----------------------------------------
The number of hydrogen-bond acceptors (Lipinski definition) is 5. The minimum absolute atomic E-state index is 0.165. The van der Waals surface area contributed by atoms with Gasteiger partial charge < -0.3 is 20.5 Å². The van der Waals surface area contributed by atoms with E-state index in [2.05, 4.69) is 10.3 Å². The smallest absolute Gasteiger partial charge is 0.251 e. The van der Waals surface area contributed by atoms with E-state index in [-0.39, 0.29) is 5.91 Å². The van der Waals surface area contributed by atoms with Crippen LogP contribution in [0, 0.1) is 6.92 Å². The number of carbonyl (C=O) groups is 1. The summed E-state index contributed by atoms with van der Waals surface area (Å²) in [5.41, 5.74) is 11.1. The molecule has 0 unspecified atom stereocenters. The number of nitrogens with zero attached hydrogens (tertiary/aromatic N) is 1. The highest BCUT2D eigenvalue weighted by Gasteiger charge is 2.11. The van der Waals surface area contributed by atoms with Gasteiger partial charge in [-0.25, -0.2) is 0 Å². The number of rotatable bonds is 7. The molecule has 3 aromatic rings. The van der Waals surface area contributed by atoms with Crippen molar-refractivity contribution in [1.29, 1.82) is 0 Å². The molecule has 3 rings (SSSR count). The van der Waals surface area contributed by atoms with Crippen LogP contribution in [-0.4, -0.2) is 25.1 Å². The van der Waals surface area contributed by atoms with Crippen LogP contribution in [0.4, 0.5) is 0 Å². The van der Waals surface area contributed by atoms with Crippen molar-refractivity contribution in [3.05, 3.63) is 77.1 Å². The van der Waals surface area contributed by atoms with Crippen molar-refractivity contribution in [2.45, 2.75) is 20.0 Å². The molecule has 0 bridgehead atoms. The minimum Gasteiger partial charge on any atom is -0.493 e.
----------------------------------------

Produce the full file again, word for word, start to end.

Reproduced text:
The number of hydrogen-bond acceptors (Lipinski definition) is 5. The minimum absolute atomic E-state index is 0.165. The van der Waals surface area contributed by atoms with Gasteiger partial charge < -0.3 is 20.5 Å². The van der Waals surface area contributed by atoms with E-state index in [2.05, 4.69) is 10.3 Å². The smallest absolute Gasteiger partial charge is 0.251 e. The van der Waals surface area contributed by atoms with E-state index in [-0.39, 0.29) is 5.91 Å². The van der Waals surface area contributed by atoms with Crippen LogP contribution in [0, 0.1) is 6.92 Å². The number of carbonyl (C=O) groups is 1. The summed E-state index contributed by atoms with van der Waals surface area (Å²) in [5.41, 5.74) is 11.1. The molecule has 0 unspecified atom stereocenters. The number of nitrogens with zero attached hydrogens (tertiary/aromatic N) is 1. The highest BCUT2D eigenvalue weighted by Gasteiger charge is 2.11. The van der Waals surface area contributed by atoms with Gasteiger partial charge in [-0.25, -0.2) is 0 Å². The number of rotatable bonds is 7. The molecule has 3 aromatic rings. The van der Waals surface area contributed by atoms with Crippen molar-refractivity contribution in [1.29, 1.82) is 0 Å². The molecule has 3 rings (SSSR count). The van der Waals surface area contributed by atoms with Crippen LogP contribution in [-0.4, -0.2) is 25.1 Å². The van der Waals surface area contributed by atoms with Crippen LogP contribution in [0.4, 0.5) is 0 Å². The van der Waals surface area contributed by atoms with Crippen molar-refractivity contribution in [3.05, 3.63) is 77.1 Å². The van der Waals surface area contributed by atoms with Crippen molar-refractivity contribution in [2.45, 2.75) is 20.0 Å². The molecule has 0 bridgehead atoms. The minimum Gasteiger partial charge on any atom is -0.493 e.